How Much Will A Short Sale/Foreclosure Hurt My Credit?

I have had a couple of people over the past few months mention that they may consider a short sale, so that they can just get out from under their homes and move on. While the ramifications of a short sale or foreclosure seem to be getting slightly more lenient in light of all of the predatory lending that has occurred in the past several years, they are still significant. Here are some general credit score ranges (as provided by the National Association of Realtors CRS Course 111 ); 990: highest calculable credit score. 900: 15% of borrowers have a credit score at 990 or above. 740: a rough number around which people are usually able to get a good, competitive loan. 680: the average credit score. 501: lowest calculable score. 500: 18% of people have a credit score of 500 or below. Let’s imagine that you have a credit score of 740 and own your home, but are having trouble making your payments (which may actually be causing your credit score to drop in the meantime). … Before making any decision to pursue a short sale, a foreclosure, a strategic default, or to file for bankruptcy, it is in your best interest to consult with a licensed Realtor, your tax accountant, and an attorney.


Short Sale Debt Could Follow You (And Often Does in VA)

If you are considering selling your home as a short sale, and are choosing a short sale instead of a bank foreclosure, you should make sure to read this Washington Post article about short sale debt. It is very important to know that the debt from a short sale may follow you.  Since we are still early in the history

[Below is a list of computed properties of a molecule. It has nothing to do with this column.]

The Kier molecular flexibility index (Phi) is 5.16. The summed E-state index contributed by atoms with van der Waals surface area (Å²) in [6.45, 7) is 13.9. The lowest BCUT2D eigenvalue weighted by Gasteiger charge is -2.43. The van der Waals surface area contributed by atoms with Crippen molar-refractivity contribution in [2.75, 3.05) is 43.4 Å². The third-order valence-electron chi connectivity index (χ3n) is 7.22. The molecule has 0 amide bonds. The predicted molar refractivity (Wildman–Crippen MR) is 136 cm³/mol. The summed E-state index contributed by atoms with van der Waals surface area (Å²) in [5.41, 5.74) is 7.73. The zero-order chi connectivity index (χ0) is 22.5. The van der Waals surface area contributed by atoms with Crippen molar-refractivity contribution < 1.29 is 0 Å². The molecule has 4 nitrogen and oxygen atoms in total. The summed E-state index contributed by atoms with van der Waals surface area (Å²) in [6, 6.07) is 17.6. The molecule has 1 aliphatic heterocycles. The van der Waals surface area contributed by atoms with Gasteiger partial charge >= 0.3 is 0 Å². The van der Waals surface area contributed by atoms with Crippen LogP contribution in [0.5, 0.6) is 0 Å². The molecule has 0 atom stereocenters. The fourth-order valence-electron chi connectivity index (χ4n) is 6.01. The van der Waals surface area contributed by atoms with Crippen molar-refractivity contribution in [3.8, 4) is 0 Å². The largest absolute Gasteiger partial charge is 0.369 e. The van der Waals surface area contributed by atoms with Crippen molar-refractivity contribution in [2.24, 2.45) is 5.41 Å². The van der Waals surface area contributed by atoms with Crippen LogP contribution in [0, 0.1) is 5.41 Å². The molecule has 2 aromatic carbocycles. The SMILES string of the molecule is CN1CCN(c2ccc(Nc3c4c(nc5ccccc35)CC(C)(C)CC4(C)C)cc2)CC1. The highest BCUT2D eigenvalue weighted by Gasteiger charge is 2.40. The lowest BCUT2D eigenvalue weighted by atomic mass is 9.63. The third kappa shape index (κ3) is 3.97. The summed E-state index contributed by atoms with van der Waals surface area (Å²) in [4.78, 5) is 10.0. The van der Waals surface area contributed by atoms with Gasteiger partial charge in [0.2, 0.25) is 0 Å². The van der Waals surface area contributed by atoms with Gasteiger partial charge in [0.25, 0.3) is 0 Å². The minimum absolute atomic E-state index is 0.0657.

Purchasing a Short Sale

Charlottesville is currently seeing a handful of short sales, and for every short sale that we can successfully achieve, we are avoiding a foreclosure hitting our market. Short sales, however, are not for the faint of heart! They are highly unpredictable, and while they can result in an incredible deal on a home, they can also result in frustration and


100 Abandoned Houses

It is undeniable that Charlottesville has suffered far less than many other parts of the nation throughout the housing crisis. I just came across a website that is truly fascinating- 100 Abandoned Houses. This site documents photographs of homes all throughout Detroit that have been abandoned due to hardship. The homes are truly fascinating, some of them beautiful. We are


Foreclosures 101

I have had 2 people call me in the past month who wanted to search the foreclosure market for a deal so I’m writing this to explain how foreclosures work and why they’re not for everyone. Foreclosures are becoming more abundant nationwide in the wake of the major shift in the U.S. mortgage market, but they’re not for the faint-hearted


The Virginia Foreclosure Market

Courtesy of Virginia Business Magazine, here is a good article on how Virginia’s housing market has fared in 2007, despite trouble nationwide with foreclosures. As stated in the article, “At a time when foreclosures are soaring and some mortgage lenders have gone out of business, plenty of homebuilders would gladly trade places with Genuario. And homeowners in other states can’t